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Schleswig-Holstein The 1848-1852 events in Schleswig-Holstein were a Danish-German confrontation rather than a revolution. The underlying issues were complex: the kingdom of Denmark and the duchies of Schleswig and Holstein were component parts of the Danish Monarchy and were united in the person of the king/duke. Schleswig was a Danish fief, Holstein a member of the German Confederation. A 1665 law introduced succession through the female line in Denmark, with the survival of Salic law in the duchies held in abeyance. Schleswig had a strong Danish element in the north, Holstein was German.

With the extinction of the male royal line in the offing, Christian VIII declared in 1846 that the 1665 law applied to Schleswig and (with some reservation) to Holstein. Protests in the duchies had not been resolved, when in the wake of the February revolution the liberals in Copenhagen took over and moved toward the annexation of Schleswig. In defiance, the estates of Schleswig and Holstein set up a provisional government on March 24. Being composed of liberals and conservatives it obtained popular and official support in Germany, and with Prussian military support gained control of most of the duchies by midsummer. But then Britain and Prussia intervened, pressuring Prussia to make a truce with Denmark (at Malmö, August 26, 1848), a truce which caused a parliamentary crisis in Frankfurt. In a short time Schleswig-Holstein had become the national issue, and by acceding to the Malmö truce the Frankfurt Assembly severely damaged its political credit.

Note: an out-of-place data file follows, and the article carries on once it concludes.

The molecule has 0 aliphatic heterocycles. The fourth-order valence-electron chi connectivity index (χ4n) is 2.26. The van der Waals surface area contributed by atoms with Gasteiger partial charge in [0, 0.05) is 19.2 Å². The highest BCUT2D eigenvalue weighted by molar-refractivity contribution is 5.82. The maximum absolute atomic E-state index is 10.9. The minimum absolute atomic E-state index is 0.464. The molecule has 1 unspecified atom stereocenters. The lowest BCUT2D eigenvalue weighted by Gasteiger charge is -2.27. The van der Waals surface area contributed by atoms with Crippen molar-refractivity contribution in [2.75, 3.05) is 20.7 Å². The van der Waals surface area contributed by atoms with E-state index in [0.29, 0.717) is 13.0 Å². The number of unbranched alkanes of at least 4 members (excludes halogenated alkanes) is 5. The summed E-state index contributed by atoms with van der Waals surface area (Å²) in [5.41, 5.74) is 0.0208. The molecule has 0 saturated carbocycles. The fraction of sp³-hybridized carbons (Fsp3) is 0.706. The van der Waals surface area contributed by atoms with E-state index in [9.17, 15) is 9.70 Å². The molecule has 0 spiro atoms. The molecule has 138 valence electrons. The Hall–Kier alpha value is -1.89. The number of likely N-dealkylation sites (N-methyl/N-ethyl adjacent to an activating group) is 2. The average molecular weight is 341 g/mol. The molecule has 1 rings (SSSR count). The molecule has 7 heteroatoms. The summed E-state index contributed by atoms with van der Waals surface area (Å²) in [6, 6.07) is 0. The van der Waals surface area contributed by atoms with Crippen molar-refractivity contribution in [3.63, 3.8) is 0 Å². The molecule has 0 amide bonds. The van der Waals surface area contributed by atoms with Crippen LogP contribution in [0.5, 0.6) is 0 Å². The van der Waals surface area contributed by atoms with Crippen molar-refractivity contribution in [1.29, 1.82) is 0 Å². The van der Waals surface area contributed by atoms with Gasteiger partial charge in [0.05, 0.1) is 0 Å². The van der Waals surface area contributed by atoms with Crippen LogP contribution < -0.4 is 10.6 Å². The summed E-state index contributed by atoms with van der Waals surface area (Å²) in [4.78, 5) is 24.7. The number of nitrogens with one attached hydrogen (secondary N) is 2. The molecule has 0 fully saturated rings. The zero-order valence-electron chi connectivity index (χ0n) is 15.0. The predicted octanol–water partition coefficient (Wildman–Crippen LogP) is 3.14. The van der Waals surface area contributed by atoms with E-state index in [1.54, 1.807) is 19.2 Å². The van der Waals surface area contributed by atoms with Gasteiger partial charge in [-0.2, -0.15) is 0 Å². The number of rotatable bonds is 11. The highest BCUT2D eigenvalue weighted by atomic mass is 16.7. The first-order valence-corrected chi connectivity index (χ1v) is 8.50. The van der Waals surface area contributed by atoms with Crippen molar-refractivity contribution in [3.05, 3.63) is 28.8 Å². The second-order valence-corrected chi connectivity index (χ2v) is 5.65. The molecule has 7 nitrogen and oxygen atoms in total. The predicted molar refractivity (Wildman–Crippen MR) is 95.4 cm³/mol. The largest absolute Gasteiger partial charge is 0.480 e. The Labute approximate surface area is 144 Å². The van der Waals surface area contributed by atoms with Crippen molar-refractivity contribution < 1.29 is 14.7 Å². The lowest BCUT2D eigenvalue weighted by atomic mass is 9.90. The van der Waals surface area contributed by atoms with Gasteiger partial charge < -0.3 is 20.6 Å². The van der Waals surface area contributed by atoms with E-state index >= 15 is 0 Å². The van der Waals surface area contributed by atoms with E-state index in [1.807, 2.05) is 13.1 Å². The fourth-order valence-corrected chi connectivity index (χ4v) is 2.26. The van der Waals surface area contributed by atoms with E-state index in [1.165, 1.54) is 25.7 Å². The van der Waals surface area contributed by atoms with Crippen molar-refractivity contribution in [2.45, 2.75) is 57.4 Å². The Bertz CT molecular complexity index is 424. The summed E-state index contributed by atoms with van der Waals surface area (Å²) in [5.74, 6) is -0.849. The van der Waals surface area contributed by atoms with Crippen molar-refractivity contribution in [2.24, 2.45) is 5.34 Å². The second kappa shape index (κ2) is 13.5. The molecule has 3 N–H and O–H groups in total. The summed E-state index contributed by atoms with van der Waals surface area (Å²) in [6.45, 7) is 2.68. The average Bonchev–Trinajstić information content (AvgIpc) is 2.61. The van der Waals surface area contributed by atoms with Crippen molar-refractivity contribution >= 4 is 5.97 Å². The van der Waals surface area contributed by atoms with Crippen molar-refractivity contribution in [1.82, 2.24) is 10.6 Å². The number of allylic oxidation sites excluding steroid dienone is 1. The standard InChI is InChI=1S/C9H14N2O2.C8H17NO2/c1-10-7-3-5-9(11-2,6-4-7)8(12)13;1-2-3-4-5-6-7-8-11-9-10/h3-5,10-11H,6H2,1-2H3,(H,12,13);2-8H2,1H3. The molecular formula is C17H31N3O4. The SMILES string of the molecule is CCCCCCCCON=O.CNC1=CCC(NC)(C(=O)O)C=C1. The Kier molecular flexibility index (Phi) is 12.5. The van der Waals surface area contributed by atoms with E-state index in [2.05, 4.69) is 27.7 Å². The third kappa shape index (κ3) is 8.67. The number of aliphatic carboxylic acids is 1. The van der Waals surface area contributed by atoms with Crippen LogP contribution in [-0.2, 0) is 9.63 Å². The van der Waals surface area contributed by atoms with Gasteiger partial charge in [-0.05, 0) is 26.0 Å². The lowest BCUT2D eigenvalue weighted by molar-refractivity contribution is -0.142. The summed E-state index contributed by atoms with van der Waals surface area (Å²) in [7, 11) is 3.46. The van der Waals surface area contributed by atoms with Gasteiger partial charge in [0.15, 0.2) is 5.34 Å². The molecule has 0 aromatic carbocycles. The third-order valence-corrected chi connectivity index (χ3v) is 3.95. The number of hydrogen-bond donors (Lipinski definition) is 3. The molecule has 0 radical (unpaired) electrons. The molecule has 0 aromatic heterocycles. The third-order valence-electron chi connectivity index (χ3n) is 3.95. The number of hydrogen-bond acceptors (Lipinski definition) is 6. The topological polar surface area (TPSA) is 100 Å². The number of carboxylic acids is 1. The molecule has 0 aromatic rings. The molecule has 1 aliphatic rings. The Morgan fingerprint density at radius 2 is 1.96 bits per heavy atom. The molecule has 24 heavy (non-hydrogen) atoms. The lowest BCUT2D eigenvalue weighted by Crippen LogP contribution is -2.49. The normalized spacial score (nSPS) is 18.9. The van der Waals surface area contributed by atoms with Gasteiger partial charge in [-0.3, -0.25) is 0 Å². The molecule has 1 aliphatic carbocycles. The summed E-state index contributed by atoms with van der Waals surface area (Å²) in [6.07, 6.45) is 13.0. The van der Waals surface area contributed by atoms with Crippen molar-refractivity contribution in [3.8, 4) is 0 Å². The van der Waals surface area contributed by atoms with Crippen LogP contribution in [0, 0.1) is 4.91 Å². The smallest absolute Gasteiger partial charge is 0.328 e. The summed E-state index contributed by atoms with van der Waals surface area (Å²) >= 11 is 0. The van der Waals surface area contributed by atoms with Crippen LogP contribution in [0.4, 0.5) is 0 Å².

Fighting resumed in 1849 and was ended by a July truce. After losing German military support, the duchies were defeated in the 1850 campaign. The government abdicated on February 1, 1851, and the Danish authorities took over a year later.

In the final settlement the powers restored the Danish monarchy with the succession in the duchies to follow that of the kingdom (Second London Protocol of May 8, 1852). In separate notes the Danish government agreed to preserve the status of Schleswig and to abstain from steps leading to its incorporation. While the agreements restored the balance of power, the relations between Danes and Germans suffered, eroding popular sentiment for the Danish monarchy. Also Schleswig became a matter of outside concern, permitting Prussian intervention in the case of Danish non-compliance.
Arnold Price


Lawrence D. Steefel, Sleswig-Holstein Question. (Cambridge MA, 1932).

Otto Brandt, Geschichte Schleswig-Hosteins. 8th ed. (Kiel, 1981).

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